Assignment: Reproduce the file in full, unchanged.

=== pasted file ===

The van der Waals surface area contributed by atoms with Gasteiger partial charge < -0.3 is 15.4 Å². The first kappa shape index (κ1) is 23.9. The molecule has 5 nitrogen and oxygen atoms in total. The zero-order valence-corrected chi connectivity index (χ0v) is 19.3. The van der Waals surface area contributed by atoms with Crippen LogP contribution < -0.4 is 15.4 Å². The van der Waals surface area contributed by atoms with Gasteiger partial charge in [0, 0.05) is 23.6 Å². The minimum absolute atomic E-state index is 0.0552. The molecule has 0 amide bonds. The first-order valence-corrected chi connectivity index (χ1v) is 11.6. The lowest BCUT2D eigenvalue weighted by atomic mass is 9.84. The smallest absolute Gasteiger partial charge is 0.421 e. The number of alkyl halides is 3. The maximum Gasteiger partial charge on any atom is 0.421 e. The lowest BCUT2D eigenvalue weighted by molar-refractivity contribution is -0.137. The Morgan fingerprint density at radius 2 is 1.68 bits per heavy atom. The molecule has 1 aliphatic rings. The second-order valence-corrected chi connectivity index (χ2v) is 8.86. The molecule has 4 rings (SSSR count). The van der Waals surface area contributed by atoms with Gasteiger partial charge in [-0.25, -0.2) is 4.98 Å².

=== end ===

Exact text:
The van der Waals surface area contributed by atoms with Gasteiger partial charge < -0.3 is 15.4 Å². The first kappa shape index (κ1) is 23.9. The molecule has 5 nitrogen and oxygen atoms in total. The zero-order valence-corrected chi connectivity index (χ0v) is 19.3. The van der Waals surface area contributed by atoms with Crippen LogP contribution < -0.4 is 15.4 Å². The van der Waals surface area contributed by atoms with Gasteiger partial charge in [0, 0.05) is 23.6 Å². The minimum absolute atomic E-state index is 0.0552. The molecule has 0 amide bonds. The first-order valence-corrected chi connectivity index (χ1v) is 11.6. The lowest BCUT2D eigenvalue weighted by atomic mass is 9.84. The smallest absolute Gasteiger partial charge is 0.421 e. The number of alkyl halides is 3. The maximum Gasteiger partial charge on any atom is 0.421 e. The lowest BCUT2D eigenvalue weighted by molar-refractivity contribution is -0.137. The Morgan fingerprint density at radius 2 is 1.68 bits per heavy atom. The molecule has 1 aliphatic rings. The second-order valence-corrected chi connectivity index (χ2v) is 8.86. The molecule has 4 rings (SSSR count). The van der Waals surface area contributed by atoms with Gasteiger partial charge in [-0.25, -0.2) is 4.98 Å².